UK energy management firm, Frontline has launched a Bluetooth low energy Innovator Suite product – a combination tool and services bundle designed to help Bluetooth Smart developers (Bluetooth low energy) create devices for Internet of Things applications.
Bluetooth Smart can be used for multiple applications from wearable technology to the connected home to the connected car.
The Ireland-based company offers manufacturing giants such as Apple, Nokia, Samsung, Sony, Toshiba and Panasonic bluetooth wireless technology testing tools and the first to offer a bluetooth low energy protocol analyzer.
Frontline has expanded is offering by combing the ComProbe BPA low energy Bluetooth Protocol Analyzer with the power of their testing services group to offer the Bluetooth low energy Innovator Suite.
Bluetooth for the Internet of Things
The analyzer allows the homeowner to capture bluetooth data where ever they can take their laptop, without being restricted to a power outlet.
According to PR Web, developers of Bluetooth Smart enabled products have both the tools they need to efficiently debug and troubleshoot their implementation in the lab.
Paul Russell, vice president of Engineering Services said that, “developers of Bluetooth Smart devices need to know their devices are going to be interoperable and reliable – working the first time and every time.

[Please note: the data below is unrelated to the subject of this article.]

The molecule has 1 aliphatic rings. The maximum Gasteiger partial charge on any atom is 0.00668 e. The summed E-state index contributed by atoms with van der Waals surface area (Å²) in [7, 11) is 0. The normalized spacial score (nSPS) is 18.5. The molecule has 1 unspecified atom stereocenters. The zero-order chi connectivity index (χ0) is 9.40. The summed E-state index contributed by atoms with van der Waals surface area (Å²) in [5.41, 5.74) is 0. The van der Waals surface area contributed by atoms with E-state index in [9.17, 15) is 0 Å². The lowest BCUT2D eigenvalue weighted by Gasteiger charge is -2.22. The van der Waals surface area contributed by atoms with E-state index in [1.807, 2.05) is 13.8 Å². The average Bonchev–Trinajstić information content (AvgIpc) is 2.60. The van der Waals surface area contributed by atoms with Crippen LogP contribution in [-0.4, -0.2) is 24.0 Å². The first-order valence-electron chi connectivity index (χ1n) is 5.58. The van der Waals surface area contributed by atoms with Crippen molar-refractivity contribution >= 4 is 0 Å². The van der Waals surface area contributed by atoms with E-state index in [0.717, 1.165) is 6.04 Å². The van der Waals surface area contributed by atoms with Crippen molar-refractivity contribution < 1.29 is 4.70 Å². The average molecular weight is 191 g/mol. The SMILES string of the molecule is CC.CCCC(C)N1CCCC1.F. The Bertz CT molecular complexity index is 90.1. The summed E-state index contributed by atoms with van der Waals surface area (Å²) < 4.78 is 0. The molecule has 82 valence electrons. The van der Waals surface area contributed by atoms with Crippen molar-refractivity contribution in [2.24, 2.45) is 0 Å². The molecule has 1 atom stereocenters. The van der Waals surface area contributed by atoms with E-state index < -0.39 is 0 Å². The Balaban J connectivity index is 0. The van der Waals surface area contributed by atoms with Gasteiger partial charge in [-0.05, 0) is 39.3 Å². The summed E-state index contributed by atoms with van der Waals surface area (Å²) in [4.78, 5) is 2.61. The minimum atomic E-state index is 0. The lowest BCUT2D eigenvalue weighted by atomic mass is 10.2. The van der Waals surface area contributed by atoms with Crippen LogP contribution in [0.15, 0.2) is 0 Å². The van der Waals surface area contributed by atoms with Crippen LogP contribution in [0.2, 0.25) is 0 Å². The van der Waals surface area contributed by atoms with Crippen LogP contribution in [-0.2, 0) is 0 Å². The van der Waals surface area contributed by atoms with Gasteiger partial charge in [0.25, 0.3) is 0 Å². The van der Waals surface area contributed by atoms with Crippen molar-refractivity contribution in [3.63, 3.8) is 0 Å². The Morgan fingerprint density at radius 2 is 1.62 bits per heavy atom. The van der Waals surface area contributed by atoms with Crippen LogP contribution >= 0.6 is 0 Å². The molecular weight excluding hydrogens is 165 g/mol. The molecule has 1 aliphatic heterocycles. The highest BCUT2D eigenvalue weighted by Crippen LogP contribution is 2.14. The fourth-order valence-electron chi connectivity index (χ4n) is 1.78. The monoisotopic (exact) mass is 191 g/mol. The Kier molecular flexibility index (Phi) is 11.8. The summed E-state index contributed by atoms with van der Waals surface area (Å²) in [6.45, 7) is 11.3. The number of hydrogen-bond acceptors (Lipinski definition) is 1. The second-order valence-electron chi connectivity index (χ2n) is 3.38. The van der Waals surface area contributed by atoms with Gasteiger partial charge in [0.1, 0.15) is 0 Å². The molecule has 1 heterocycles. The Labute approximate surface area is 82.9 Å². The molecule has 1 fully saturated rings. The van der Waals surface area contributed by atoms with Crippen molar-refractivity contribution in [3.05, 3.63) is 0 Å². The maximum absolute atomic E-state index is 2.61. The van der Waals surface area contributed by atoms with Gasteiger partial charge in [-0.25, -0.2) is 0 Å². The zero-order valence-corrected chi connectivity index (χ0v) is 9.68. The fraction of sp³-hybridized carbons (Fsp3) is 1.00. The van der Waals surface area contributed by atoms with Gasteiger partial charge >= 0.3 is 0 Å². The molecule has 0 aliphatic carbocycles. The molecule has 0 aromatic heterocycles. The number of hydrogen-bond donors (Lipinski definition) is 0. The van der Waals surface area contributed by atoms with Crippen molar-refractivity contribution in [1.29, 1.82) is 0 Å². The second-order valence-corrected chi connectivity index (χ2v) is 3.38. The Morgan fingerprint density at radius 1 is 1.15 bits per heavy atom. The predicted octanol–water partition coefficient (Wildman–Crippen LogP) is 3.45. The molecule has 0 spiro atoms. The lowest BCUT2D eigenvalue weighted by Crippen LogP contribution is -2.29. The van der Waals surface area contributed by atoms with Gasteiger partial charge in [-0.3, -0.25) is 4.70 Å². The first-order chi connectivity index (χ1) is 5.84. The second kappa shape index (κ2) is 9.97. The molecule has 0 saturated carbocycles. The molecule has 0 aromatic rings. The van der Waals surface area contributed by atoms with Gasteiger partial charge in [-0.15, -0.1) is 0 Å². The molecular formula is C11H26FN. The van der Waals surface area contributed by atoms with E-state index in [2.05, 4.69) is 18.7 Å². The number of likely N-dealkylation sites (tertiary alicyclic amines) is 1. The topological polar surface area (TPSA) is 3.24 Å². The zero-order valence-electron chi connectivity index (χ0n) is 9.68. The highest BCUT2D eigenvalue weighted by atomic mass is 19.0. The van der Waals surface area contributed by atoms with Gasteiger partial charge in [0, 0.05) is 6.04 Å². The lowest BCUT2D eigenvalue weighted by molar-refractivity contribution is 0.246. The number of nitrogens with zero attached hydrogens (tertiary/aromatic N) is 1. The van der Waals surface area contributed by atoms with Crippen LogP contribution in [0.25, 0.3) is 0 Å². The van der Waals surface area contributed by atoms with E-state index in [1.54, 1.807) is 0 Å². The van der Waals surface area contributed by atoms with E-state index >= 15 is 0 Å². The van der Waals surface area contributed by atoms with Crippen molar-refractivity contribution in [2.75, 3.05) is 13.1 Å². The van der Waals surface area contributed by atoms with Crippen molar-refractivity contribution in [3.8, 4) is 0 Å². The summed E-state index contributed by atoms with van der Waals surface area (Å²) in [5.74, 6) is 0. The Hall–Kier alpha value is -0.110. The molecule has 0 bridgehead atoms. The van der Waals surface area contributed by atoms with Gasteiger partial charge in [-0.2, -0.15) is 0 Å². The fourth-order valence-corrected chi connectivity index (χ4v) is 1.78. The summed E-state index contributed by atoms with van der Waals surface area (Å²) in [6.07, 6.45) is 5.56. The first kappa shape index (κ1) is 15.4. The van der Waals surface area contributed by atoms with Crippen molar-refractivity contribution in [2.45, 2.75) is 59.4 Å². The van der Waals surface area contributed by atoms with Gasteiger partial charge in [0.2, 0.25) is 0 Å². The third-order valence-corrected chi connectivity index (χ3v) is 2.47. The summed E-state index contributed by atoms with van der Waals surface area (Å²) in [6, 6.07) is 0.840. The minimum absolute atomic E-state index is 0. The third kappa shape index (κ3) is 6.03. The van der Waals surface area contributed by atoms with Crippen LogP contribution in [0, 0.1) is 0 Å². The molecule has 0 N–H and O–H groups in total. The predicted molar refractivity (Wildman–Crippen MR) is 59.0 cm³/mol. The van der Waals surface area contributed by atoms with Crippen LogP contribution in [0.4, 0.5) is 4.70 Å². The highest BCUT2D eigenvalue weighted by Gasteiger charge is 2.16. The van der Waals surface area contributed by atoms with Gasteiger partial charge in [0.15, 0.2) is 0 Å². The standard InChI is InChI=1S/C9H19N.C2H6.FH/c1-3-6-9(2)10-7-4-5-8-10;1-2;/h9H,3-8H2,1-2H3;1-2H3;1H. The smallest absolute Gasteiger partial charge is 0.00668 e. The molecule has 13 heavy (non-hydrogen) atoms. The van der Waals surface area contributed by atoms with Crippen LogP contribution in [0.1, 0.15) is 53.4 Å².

He added: “Using the Innovator Suite gives our customers confidence that their products will work correctly, having been tested not only in their own labs but by Frontline as well. It is an extremely cost effective way to test products, especially for smaller or new-to-Bluetooth companies.”
Dutch semiconductor company launches new chipset
In other IoT news, Dutch semiconductor manufacturer, NXP Semiconductors has released its new line of chipsets supporting near field communications for the deployment of Internet of Things (IoT)–enabled smart home products.
The IoT Journal states that the common criticisms associated with IoT-enabled products such as thermostats, security cameras, door locks are that these smart home products ‘do not work consistently’. Another concern is that the set–up of a home network and adding new components to it can be a time-consuming process.
To help address these concerns, NXP has launched a new chipset featuring a ‘Near Field Communication reader IC and embedded firmware required to support the standard interface between an NFC controller and the device’s main application processor.’
The semiconsuctor manufacturer noted that the new chipset will enable manufacturers of IoT-enabled smart home devices to ‘fulfill the promise of plug-and-play products.’